This program does not establish a uniform set of numerical standards against which each price or wage action is to be measured. The past inflation has introduced too many distortions into the economy to make that possible or desirable. But it does establish a standard of behavior for each industry for the coming year: every effort should be made to reduce the rate of wage and price increase in 1978 to below the average rate of the past two years.

I have chosen this approach after reviewing extensively all of the available options. There is no guarantee that establishing a voluntary deceleration standard will unwind the current inflation. I believe, however, that with the cooperation of business and labor, this proposal will work. Deceleration is a feasible standard of behavior, for it seeks restraint in wage and price actions in exchange for a general reduction in inflation. It is also a fair standard. Industries and workers with far different histories and current situations will not be asked to fit within the constraint of a single numerical guideline.

The inflation problem will not be easy to overcome. It will take time and patience. But the importance of these efforts cannot .be overestimated. Unless we gain better control over the inflation rate, the prospects for regaining a fully employed economy will be seriously reduced. My Administration cannot and will not pursue policies in the future that threaten to trigger a new and more virulent round of inflation in this country. To do so would be the surest way of destroying the hopes of our citizens for a long-lasting prosperity.


Outside the United States, the world economy has seen a hesitant recovery from the deep recession of 1974-75. The rapid pace of economic growth that was widespread over most of the postwar years has all but disappeared. Unemployment is high, and in most industrial countries except the United States it is rising. Inflation is at high levels and declining only very slowly.

The imbalances in the international economic system continue to strain the world economy. Because of the surpluses of oil-exporting countries, many countries have sizable deficits, including the United States. Some industrial nations are also running large and persistent surpluses-thus increasing the pressures on countries in deficit. These imbalances have been a major factor contributing to disorder in exchange markets in recent months.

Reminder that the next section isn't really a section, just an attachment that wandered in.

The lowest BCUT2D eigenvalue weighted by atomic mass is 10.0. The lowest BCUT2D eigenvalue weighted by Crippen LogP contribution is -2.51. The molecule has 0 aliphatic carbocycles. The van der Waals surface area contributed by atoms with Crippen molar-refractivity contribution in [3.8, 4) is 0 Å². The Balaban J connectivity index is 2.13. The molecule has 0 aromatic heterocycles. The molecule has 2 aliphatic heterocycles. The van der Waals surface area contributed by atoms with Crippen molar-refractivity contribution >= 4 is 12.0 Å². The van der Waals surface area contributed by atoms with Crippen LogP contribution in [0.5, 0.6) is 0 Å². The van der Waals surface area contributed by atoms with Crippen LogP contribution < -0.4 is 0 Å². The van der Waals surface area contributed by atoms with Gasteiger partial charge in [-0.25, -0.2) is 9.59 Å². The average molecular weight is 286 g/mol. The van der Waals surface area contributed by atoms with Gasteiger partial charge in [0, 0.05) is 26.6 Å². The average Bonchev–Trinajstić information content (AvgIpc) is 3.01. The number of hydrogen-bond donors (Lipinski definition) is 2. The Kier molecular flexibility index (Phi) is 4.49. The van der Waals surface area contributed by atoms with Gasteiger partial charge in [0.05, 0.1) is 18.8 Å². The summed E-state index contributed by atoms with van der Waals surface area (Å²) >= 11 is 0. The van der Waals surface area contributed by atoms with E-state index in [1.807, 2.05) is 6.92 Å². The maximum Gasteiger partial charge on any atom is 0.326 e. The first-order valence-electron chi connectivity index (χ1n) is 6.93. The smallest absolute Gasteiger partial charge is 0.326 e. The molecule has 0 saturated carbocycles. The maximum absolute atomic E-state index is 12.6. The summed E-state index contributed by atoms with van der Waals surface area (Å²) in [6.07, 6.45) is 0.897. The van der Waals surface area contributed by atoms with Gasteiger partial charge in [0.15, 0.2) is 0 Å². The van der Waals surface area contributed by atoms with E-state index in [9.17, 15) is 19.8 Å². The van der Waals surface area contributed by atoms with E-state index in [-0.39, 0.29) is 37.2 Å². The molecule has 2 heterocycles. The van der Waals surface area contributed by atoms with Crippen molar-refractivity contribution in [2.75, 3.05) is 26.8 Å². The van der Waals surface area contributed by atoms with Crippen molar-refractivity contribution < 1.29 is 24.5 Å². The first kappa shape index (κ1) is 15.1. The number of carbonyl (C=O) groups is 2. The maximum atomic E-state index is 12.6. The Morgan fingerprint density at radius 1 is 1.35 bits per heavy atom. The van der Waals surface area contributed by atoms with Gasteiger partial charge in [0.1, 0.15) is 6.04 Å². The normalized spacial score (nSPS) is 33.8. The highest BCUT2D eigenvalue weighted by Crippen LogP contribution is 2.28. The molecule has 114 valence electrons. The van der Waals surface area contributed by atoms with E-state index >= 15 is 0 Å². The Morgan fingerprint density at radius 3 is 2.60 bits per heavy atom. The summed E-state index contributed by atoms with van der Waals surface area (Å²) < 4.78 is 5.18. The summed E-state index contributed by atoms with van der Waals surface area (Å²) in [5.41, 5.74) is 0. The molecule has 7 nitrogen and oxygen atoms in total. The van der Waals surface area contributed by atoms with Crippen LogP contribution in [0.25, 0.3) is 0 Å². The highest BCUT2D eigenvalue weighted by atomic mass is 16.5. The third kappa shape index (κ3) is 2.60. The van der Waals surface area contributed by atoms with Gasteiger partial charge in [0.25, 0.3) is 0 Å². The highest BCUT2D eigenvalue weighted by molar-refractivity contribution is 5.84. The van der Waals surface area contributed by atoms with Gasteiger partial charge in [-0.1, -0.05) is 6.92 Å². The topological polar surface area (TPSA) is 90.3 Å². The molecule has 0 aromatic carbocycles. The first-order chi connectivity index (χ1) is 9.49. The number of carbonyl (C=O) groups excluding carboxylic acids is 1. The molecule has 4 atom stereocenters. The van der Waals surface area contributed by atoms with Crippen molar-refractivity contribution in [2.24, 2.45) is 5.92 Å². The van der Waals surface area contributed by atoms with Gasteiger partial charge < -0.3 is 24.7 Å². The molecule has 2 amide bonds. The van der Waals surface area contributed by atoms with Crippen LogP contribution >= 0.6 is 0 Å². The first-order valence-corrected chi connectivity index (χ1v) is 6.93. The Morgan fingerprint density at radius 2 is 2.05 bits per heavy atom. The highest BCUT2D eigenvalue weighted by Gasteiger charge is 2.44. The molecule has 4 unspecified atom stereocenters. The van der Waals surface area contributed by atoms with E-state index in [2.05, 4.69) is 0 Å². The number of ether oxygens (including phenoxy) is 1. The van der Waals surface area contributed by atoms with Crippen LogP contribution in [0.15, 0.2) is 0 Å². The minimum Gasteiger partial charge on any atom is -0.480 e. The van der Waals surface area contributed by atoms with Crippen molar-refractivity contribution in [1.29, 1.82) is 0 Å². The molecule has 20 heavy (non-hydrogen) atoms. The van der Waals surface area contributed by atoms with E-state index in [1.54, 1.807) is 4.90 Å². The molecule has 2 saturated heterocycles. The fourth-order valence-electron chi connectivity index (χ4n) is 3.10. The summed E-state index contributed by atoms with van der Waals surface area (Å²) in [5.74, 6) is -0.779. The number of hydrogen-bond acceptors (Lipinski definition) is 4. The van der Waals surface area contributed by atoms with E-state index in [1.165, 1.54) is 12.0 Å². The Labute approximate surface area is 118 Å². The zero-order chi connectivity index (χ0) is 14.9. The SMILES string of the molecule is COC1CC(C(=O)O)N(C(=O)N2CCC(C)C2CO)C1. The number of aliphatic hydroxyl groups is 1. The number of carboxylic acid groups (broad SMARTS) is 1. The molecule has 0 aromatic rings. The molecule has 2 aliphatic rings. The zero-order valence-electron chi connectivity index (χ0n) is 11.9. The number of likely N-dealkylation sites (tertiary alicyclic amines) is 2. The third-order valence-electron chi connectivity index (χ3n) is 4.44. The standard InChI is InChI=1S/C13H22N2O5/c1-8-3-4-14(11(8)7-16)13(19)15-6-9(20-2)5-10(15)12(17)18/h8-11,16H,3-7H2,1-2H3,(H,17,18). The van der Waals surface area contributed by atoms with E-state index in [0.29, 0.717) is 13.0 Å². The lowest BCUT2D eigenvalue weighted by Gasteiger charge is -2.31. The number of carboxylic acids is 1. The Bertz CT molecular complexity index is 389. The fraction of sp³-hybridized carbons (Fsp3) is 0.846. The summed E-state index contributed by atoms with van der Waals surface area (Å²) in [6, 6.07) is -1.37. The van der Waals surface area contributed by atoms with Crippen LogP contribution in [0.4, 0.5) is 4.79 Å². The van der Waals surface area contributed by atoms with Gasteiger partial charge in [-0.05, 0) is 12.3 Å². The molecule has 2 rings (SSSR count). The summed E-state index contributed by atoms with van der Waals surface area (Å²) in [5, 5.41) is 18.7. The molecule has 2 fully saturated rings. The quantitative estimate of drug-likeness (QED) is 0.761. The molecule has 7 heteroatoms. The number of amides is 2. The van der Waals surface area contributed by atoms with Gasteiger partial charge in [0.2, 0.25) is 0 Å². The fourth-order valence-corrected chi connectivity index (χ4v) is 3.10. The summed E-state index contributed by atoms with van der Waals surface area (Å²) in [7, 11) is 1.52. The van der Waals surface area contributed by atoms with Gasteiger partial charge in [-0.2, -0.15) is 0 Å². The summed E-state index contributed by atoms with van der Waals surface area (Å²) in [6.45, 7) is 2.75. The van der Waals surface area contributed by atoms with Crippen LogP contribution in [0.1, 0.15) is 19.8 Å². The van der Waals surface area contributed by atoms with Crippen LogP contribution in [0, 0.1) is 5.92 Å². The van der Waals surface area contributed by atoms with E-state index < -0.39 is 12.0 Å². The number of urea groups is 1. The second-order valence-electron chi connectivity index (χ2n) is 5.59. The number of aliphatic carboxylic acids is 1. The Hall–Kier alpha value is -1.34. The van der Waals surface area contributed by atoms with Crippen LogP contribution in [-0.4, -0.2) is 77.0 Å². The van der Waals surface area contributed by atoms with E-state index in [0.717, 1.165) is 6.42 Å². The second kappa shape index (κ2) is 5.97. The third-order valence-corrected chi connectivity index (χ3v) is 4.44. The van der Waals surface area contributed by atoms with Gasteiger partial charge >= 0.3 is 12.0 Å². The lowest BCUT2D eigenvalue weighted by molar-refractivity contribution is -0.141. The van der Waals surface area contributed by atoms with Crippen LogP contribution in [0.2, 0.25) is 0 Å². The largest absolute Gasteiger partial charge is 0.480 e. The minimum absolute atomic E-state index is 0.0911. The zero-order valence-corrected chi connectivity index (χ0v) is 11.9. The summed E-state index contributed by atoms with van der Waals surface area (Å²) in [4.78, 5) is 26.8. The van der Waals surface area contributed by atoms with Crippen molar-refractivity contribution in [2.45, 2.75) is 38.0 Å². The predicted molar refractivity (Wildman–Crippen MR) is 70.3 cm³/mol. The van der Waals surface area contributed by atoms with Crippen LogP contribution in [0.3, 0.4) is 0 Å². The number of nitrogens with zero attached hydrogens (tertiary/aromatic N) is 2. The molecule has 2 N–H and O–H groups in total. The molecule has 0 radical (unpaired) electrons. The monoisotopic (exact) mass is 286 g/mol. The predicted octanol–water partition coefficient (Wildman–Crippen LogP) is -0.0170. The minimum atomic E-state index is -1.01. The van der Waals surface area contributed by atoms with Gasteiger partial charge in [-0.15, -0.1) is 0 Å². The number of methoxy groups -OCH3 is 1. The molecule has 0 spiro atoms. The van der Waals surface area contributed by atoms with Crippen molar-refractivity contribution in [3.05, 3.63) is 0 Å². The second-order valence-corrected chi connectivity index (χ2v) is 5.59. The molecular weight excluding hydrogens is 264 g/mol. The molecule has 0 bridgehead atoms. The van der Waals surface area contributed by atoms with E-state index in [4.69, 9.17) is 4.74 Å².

The condition of the world economy requires above all that nations work together to develop mutually beneficial solutions to global problems. If we fail to work together, we will lose the gains in living standards arising from the expansion of world commerce over the past three decades. If the world economy becomes a collection of isolated and weak nations, we will all lose.

The first priority in our international economic policy is continued economic recovery throughout the industrial world. Growth of the U.S. economy—the largest and strongest in the world is of vital importance. The economic program that I have proposed will ensure that America remains a leader and a source of strength in the world economy. It is important that other strong nations join with us to take direct actions to spur demand within their own economies. World recovery cannot proceed if nations rely upon exports as the principal source of economic expansion.